Or did they use the known image from the ABC show and decoded it ?

Its less interesting if they already knew about the image, than to have found one out of millions of random images.

hidden messages (0)

GreenBugsBunny (160180) | about 13 years ago | (#2432149)

The problem with looking for hidden messages is taht you can apply some algorithm to any set of bits to generate any message. It's all about how the bits are interpreted.

Slashdotted... (-1, Troll)

Anonymous Coward | about 13 years ago | (#2432154)

but Google snarfed it up pretty quick. You can see it here [google.com] .

bleh (-1)

teknopurge (199509) | about 13 years ago | (#2432158)

it is I! the TROLL!!!

My Prediction (-1, Offtopic)

Anonymous Coward | about 13 years ago | (#2432164)

Next someone will find some of the fictional "Super Heroin" that ibn Laden was planning to unleash on America. This despite the facts:

  • Potency can never be greater than 100%
  • The drugs are smuggled from the country of origin in their purest form. This minimizes volume and should decrease the likelihood of getting busted. This is according to our D.E.A. So, how could potency be further increased?
  • Afghanistan was the largest producer of opium until the most recent drought started four years ago. Now it is Columbia (according to the Cocaine Import Agency)
  • The unanimous consensus of all gov/non-gov watchdogs (even our D.E.A.) is that the Taleban has virtually eliminated opium production
  • Opium is planted during late fall and harvested during late spring. Keep in mind the worsening drought and lack of irrigation systems. There is no opium in Afghanistan from which to produce heroin. The Major Media® seems to not have a clue
  • The largest opium-producing country in the region is Uzbekistan (sic), which has become a base for American troops. During the VietNam war, we used Laos and Cambodia for our troop bases and smuggled opium all over the place. History has a way of repeating itself
  • All experts (medical and non-medical) I have consulted see the whole "Super Heroin" scare as the most preposterous drug scare to date

My Aunts were confused by the ABC news coverage (2, Interesting)

Dr. Manhattan (29720) | about 13 years ago | (#2432169)

I was over at my parents' house on Oct. 6th and, of course, Sept. 11th came up. I tried to explain how stupid the notion of encryption with backdoors was, and how there had never been any verified case of messages hidden in images on the Internet.

Two of my aunts mentioned the coverage on ABC [go.com] . They thought that the demonstration images shown had actually been found and related to the terrorist strikes. I didn't actually see the broadcast, but the two ladies involved aren't stupid. It must have been pretty misleading coverage to give them that impression.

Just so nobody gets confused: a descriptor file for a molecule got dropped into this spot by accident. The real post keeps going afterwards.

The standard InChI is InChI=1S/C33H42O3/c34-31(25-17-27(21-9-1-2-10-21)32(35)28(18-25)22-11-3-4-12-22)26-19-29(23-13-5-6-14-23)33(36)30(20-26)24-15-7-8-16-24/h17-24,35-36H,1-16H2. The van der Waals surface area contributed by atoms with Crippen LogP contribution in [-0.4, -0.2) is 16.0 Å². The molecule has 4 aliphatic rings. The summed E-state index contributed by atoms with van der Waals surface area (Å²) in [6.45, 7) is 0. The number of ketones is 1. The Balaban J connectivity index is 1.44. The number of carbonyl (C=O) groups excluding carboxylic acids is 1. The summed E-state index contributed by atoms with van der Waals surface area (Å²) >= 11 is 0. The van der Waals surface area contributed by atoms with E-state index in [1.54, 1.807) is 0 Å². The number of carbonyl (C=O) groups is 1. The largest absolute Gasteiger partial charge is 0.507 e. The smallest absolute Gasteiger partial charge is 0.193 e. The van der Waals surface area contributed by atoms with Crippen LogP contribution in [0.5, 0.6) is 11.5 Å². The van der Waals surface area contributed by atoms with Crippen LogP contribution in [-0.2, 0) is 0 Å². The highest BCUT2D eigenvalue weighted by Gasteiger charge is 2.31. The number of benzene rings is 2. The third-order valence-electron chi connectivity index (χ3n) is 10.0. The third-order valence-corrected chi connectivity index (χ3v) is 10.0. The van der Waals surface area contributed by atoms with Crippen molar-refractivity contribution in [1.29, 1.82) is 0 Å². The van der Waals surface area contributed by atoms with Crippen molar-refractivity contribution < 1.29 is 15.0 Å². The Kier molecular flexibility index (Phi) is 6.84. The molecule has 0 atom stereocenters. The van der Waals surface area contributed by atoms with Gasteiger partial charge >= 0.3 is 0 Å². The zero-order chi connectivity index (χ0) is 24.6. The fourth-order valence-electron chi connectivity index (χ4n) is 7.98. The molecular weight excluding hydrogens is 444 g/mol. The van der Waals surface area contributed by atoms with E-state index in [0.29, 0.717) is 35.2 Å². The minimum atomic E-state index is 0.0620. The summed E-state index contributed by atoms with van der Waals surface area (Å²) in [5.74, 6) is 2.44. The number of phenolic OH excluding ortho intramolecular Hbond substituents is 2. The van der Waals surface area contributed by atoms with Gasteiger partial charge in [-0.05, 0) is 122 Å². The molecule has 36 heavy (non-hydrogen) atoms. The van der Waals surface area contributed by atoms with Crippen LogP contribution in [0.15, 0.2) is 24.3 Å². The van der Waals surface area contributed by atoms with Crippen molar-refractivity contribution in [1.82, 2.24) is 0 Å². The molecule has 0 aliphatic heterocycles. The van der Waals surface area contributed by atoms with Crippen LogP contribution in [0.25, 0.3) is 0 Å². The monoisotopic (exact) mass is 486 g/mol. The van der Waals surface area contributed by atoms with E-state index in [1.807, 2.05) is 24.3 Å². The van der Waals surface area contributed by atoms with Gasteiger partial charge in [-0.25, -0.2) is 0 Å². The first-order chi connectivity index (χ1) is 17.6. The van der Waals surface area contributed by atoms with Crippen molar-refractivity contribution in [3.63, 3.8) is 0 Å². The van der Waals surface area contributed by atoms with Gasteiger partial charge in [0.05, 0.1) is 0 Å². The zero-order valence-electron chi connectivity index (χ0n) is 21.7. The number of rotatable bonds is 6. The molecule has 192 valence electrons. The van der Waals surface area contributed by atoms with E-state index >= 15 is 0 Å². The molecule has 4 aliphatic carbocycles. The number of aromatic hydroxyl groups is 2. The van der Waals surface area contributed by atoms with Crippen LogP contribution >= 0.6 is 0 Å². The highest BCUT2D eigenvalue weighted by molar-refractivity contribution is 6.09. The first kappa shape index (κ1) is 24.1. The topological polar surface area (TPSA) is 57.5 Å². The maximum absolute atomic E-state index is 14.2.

Did anyone actually see the story when it was broadcast and can comment on it?

Right after I heard about this... (0, Redundant)

Cap'n Crax (313292) | about 13 years ago | (#2432172)

I thought about putting stego images in all of my pictures in eBay auctions. You know, something like:

"BID!! Bid Higher!! You know you want to!! Don't let that other guy win!!!!"

Easynews (1)

Tru7h533K3R (528534) | about 13 years ago | (#2432178)

I wonder if they have tried subscribing to a service such as Easynews.com that catalogs every image file found in most newsgroups and saves them for usually ten days. I would imagine that would be a good place to look. If they dont find anything at least they'll have the start of a great pr0n site

And this proves what, precisely? (5, Insightful)

Simon Brooke (45012) | about 13 years ago | (#2432180)

They search for steganographic images on eBay and have found none. Quel surprise.

Eventually they get told that yes, there is a steganographic image on ABC, and they look at it, and guess what? They prove that it is a steganographic image and they can really desteg it. Quel surprise!

Of course, this particular image was very simply constructed as an example for a mass entertainment news channel intended for a general, non-specialist, audience. It was not constructed by someone concerned about secrecy or desperate to conceal a secret message. On the contrary it was constructed using handy, freely available steganographic image tools, not special purpose custom written ones.

Great!

This doesn't prove that there aren't staganographic images on eBay which their software can't detect. It doesn't prove there aren't steganographic images on alt.sex.binaries.fluffy-bunnies. It doesn't prove there aren't steganographic images on your favourite pr0n site.